The debate over how players in the 2022 Honda NHL All-Star Game should be deployed can begin in earnest now that the rosters are filled.
Forwards Steven Stamkos of the Tampa Bay Lightning (Atlantic Division), Jake Guentzel of the Pittsburgh Penguins (Metropolitan Division), Nazem Kadri of the Colorado Avalanche (Central Division) and Troy Terry of the Anaheim Ducks (Pacific Division) were named Last Men In on Tuesday, giving each division an 11-man roster.
But which players should be on the same line in the 3-on-3 tournament at T-Mobile Arena in Las Vegas on Feb. 5 (3 p.m. ET; ABC, SN, TVAS)?
Each roster features nine skaters and two goalies. The winners of each semifinal game play for a $1 million prize going to the championship team.
To further the debate, NHL.com enlisted a writer to play the part of each division coach: Andrew Brunette of the Florida Panthers (Atlantic), Rod Brind’Amour of the Carolina Hurricanes (Metropolitan), Jared Bednar of the Avalanche and Peter DeBoer of the Vegas Golden Knights (Pacific).
Each writer was asked to put together three lines and select a starting and backup goalie.
Here are the results:
Auston Matthews (TOR) — Dylan Larkin (DET) — Jonathan Huberdeau (FLA)
Patrice Bergeron (BOS) — Steven Stamkos (TBL) — Victor Hedman (TBL)
Drake Batherson (OTT) — Nick Suzuki (MTL) — Rasmus Dahlin (BUF)
Andrei Vasilevskiy (TBL)
Jack Campbell (TOR)
I’m starting off by placing two forwards with exceptional speed — Matthews, who is captain — and Larkin on a line with Huberdeau, whose playmaking and vision will allow him to distribute the puck where needed. The second line is veteran-heavy and savvy, with Bergeron alongside Lightning teammates Stamkos and Hedman. The hockey intelligence, skill and pedigree of three players who have each won the Stanley Cup, should match up with anyone in this All-Star Game. That leaves a future line, made up of 23-year-old Batherson, 22-year-old Suzuki and 21-year-old Dahlin, each of whom is playing in his first All-Star Game. Vasilevskiy brings his own Cup credentials, with his history giving him the slight edge on Campbell for the start. — Amalie Benjamin, staff writer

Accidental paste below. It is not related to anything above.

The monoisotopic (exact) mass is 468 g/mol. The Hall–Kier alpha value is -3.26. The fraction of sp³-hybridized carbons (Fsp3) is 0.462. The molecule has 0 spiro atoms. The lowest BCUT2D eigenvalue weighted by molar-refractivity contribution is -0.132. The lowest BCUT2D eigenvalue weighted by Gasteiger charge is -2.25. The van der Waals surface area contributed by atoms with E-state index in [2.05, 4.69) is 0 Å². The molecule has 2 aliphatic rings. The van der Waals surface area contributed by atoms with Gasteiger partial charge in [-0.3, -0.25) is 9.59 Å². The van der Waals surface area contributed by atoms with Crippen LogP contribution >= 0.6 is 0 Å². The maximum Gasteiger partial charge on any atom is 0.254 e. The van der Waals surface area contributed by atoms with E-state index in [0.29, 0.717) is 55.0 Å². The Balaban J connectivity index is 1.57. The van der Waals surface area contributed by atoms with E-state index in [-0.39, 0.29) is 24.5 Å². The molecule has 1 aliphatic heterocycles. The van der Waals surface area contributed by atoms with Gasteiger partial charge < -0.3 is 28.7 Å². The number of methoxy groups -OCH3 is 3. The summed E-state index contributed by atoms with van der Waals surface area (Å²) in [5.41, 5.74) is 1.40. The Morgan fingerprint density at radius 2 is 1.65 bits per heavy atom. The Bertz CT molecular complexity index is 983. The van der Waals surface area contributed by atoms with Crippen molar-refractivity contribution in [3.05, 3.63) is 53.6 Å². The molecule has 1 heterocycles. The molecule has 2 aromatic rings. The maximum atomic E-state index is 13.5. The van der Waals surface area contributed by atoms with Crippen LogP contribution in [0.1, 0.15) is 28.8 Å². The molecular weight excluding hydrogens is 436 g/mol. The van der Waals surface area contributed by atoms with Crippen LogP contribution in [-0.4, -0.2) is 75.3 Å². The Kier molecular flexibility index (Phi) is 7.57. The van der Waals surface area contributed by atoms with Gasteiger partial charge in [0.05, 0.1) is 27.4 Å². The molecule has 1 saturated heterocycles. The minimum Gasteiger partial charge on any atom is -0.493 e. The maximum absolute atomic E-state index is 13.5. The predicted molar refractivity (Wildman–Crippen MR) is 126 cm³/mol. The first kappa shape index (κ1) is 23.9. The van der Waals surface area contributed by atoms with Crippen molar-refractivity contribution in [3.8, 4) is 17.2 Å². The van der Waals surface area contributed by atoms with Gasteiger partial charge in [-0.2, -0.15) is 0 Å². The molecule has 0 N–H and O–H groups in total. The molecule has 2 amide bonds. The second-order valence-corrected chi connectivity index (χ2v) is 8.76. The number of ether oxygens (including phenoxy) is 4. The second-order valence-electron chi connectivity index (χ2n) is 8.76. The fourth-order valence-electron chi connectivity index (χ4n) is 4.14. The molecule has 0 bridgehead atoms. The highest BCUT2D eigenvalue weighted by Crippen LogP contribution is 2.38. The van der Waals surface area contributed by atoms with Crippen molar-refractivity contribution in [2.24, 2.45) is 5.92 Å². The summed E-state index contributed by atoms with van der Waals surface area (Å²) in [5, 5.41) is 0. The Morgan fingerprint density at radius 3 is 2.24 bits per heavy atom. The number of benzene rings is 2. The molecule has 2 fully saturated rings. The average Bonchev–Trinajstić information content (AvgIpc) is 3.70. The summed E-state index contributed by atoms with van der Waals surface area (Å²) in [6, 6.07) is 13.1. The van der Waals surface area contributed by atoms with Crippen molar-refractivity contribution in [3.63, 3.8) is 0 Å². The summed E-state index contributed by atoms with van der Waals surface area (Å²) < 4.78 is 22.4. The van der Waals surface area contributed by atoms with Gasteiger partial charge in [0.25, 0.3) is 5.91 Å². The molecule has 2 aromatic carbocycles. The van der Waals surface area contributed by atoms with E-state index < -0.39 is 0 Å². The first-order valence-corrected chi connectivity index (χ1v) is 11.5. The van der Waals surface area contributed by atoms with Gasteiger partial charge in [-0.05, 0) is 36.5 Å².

Alex Ovechkin (WSH) — Sebastian Aho (CAR) — Adam Fox (NYR)
Jake Guentzel (PIT) — Claude Giroux (PHI) — Zach Werenski (CBJ)
Chris Kreider (NYR) — Jack Hughes (NJD) — Adam Pelech (NYI)
Frederik Andersen (CAR)
Tristan Jarry (PIT)
Ovechkin’s goal-scoring, Aho’s two-way play and Fox’s puck-moving skill from the defense make for a potent starting combination and likely a perfect mix for Ovechkin, the fan-elected captain playing in his eighth All-Star Game. Playing Pennsylvania rivals Guentzel and Giroux together with Werenski should be an exciting line to watch. That leaves the three first-time all-stars from the New York/New Jersey area — Kreider (New York Rangers), Hughes (New Jersey Devils) and Pelech (New York Islanders) — to put their local rivalries aside and have some fun. Andersen has been a rock in net for the Hurricanes, so Brind’Amour probably rewards him with the start. — Tom Gulitti, staff writer
Kirill Kaprizov (MIN) — Nathan MacKinnon (COL) — Cale Makar (COL)
Alex DeBrincat (CHI) — Nazem Kadri (COL) — Joe Pavelski (DAL)
Kyle Connor (WPG) — Clayton Keller (ARI) — Jordan Kyrou (STL)
Juuse Saros (NSH)
Cam Talbot (MIN)
My top line features two of the most dazzling goal-scorers in the NHL in MacKinnon, the captain, and Kaprizov. Makar, a defenseman who can generate offense like a forward, completes the line. DeBrincat and Kadri know how to get the puck on net, and they’re teamed with Pavelski, who is a master at the art of scoring goals from tight spaces. The third line has proven offensive performers in Connor, Keller and Kyrou. Connor and Kyrou are in their first All-Star game; Keller his second. Saros starts in goal because he has been the backbone of Nashville’s surprisingly strong first half. — Tracey Myers, staff writer
Connor McDavid (EDM) — Leon Draisaitl (EDM) — Jordan Eberle (SEA)
Johnny Gaudreau (CGY) — Mark Stone (VGK) — Alex Pietrangelo (VGK)
Timo Meier (SJS) — Troy Terry (ANA) — Adrian Kempe (LAK)
John Gibson (ANA)
Thatcher Demko (VAN)
McDavid, the captain, playing with Draisaitl is a no-brainer. Adding Eberle to the mix makes it a reunion; the Seattle Kraken forward played with McDavid and Draisaitl in Edmonton for two seasons from 2015-17. Stone and Pietrangelo, the lone defenseman on the roster, belong together as members of the Golden Knights, the host team. Stone is almost like an extra defender playing a forward position, and Gaudreau gives the line playmaking flare. The third line of Meier, Terry and Kempe is a tribute to the resurgence of the three California teams (Anaheim, San Jose Sharks, Los Angeles Kings) this season. Gibson’s veteran status (third All-Star Game) breaks the tie as starting goalie rather than Demko, who is making his debut. — Dan Rosen, senior writer